Strong consonance, and in turn, strong corporate identity can be achieved through the implementation and integration of Integrated Marketing Communications (IMC). IMC is a collective of concepts and communications processes that seek to establish clarity and consistency in the positioning of a brand in the mind of consumers (Ang, 2014). As espoused by Holm (cited in Laurie & Mortimer, 2011), at its ultimate stage, IMC is implemented at a corporate level and consolidates all aspects of the organisation; this initiates brand consonance which in turn inspires strong corporate identity. To appreciate this idea with heavier mental weight it is important to regard the different levels of IMC integration.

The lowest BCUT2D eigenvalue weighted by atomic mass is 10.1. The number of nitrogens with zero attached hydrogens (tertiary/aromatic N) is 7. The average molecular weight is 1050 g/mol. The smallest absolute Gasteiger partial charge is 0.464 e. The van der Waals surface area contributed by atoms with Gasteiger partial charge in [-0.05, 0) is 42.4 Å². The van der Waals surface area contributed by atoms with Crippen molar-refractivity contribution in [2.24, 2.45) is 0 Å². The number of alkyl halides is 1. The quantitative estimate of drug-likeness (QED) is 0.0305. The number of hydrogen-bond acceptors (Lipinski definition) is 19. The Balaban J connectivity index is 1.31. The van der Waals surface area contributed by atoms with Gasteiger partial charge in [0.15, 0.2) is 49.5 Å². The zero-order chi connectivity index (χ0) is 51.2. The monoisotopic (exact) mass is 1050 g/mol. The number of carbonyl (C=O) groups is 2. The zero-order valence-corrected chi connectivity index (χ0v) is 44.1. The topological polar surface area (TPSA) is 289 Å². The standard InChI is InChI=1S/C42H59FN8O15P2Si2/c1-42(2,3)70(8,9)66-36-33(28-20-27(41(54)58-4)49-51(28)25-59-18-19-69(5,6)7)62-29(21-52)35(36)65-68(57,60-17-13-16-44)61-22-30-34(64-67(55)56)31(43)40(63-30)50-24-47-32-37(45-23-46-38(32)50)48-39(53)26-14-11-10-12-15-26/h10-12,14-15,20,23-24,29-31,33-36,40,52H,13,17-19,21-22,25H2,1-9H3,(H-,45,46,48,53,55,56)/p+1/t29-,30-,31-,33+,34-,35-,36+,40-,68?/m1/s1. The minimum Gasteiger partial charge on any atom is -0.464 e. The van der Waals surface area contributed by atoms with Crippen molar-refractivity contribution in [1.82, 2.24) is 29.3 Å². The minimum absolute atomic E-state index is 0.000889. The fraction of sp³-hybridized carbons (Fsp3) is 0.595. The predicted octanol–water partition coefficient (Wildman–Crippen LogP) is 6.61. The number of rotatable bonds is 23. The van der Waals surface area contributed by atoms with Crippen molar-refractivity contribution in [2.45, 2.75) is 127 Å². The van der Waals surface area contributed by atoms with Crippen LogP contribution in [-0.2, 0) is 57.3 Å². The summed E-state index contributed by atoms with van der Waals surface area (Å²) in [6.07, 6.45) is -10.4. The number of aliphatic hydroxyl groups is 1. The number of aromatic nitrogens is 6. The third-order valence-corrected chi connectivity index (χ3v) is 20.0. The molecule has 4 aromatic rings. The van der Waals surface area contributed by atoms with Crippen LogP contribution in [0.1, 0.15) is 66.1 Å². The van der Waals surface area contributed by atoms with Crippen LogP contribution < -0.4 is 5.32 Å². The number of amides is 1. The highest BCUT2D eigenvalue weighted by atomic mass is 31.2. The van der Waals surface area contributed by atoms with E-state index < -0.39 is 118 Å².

The Communication Based Model, advanced by Duncan and Moriarty (as cited in Laurie & Mortimer, 2011) contends that there are three levels of IMC integration; Duncan and Moriarty affirm that the lowest level of IMC integration is level one where IMC decisions are made by marketing communication level message sources. These sources include personal sales, advertising, sales promotion, direct marketing, public relations, packaging and events departments. The stake holders concerned at this stage are consumers, local communities, media and interest groups (Duncan and Moriarty, 1998 as cited in Laurie & Mortimer, 2011). At the second stage of IMC integration Duncan and Moriarty (as cited in Laurie & Mortimer, 2011) establish that level one integration departments still have decision making power but are now guided by marketing level message sources. At stage two integration the message sources are those departments in which product mix, price mix, marketing communication and distribution mix are settled; appropriately, stakeholders at this stage of integration are distributors, suppliers and competition (Duncan and Moriarty, 1998 as cited in Laurie & Mortimer, 2011). It should also be noted that it is at this stage of integration that consumers interact with the organisation (Duncan and Moriarty, 1998 as cited in Laurie & Mortimer, 2011). Moving forward, the last stage Duncan and Moriarty's Communication Based Model (as cited in Laurie and Mortimer, 2011) is stage three where message sources are at the corporate level of the organisation; these message sources include administration, manufacturing operations, marketing, finance, human resources and legal departments. The stake holders at this level of IMC integration are employees, investors, financial community, government and regulators (Duncan and Moriarty, 1998 as cited in Laurie & Mortimer, 2011). At the final stages of IMC integration, IMC decisions are made not only by corporate level departments but also by departments classed in stages one and two. It is the inclusion of all organisational departments by which a horizontal, non linear method of communication with consumers is achieved. By unifying all fronts of the marketing firm, communications are synchronised to achieve consistency, consonance and ultimately strong corporate identity.